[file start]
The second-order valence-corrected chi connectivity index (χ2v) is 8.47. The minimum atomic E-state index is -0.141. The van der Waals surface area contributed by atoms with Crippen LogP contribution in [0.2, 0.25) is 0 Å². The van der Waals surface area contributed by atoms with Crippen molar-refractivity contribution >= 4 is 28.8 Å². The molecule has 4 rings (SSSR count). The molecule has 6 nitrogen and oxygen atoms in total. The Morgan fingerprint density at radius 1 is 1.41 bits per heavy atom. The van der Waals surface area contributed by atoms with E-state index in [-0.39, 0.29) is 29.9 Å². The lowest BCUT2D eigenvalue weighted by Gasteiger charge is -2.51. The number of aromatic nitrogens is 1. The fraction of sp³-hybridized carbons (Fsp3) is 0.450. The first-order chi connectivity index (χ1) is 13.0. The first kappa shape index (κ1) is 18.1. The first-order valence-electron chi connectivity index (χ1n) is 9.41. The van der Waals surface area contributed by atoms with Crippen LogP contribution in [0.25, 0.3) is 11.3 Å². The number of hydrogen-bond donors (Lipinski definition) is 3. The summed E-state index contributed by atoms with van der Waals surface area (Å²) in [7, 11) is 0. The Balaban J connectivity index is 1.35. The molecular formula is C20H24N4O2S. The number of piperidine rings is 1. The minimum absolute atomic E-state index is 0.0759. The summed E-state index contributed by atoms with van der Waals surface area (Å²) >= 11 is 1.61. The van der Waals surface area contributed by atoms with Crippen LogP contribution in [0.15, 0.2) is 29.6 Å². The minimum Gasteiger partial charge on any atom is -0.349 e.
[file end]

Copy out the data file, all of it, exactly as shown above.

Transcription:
The second-order valence-corrected chi connectivity index (χ2v) is 8.47. The minimum atomic E-state index is -0.141. The van der Waals surface area contributed by atoms with Crippen LogP contribution in [0.2, 0.25) is 0 Å². The van der Waals surface area contributed by atoms with Crippen molar-refractivity contribution >= 4 is 28.8 Å². The molecule has 4 rings (SSSR count). The molecule has 6 nitrogen and oxygen atoms in total. The Morgan fingerprint density at radius 1 is 1.41 bits per heavy atom. The van der Waals surface area contributed by atoms with E-state index in [-0.39, 0.29) is 29.9 Å². The lowest BCUT2D eigenvalue weighted by Gasteiger charge is -2.51. The number of aromatic nitrogens is 1. The fraction of sp³-hybridized carbons (Fsp3) is 0.450. The first-order chi connectivity index (χ1) is 13.0. The first kappa shape index (κ1) is 18.1. The first-order valence-electron chi connectivity index (χ1n) is 9.41. The van der Waals surface area contributed by atoms with Crippen LogP contribution in [0.25, 0.3) is 11.3 Å². The number of hydrogen-bond donors (Lipinski definition) is 3. The summed E-state index contributed by atoms with van der Waals surface area (Å²) in [7, 11) is 0. The Balaban J connectivity index is 1.35. The molecular formula is C20H24N4O2S. The number of piperidine rings is 1. The minimum absolute atomic E-state index is 0.0759. The summed E-state index contributed by atoms with van der Waals surface area (Å²) >= 11 is 1.61. The van der Waals surface area contributed by atoms with Crippen LogP contribution in [0.15, 0.2) is 29.6 Å². The minimum Gasteiger partial charge on any atom is -0.349 e.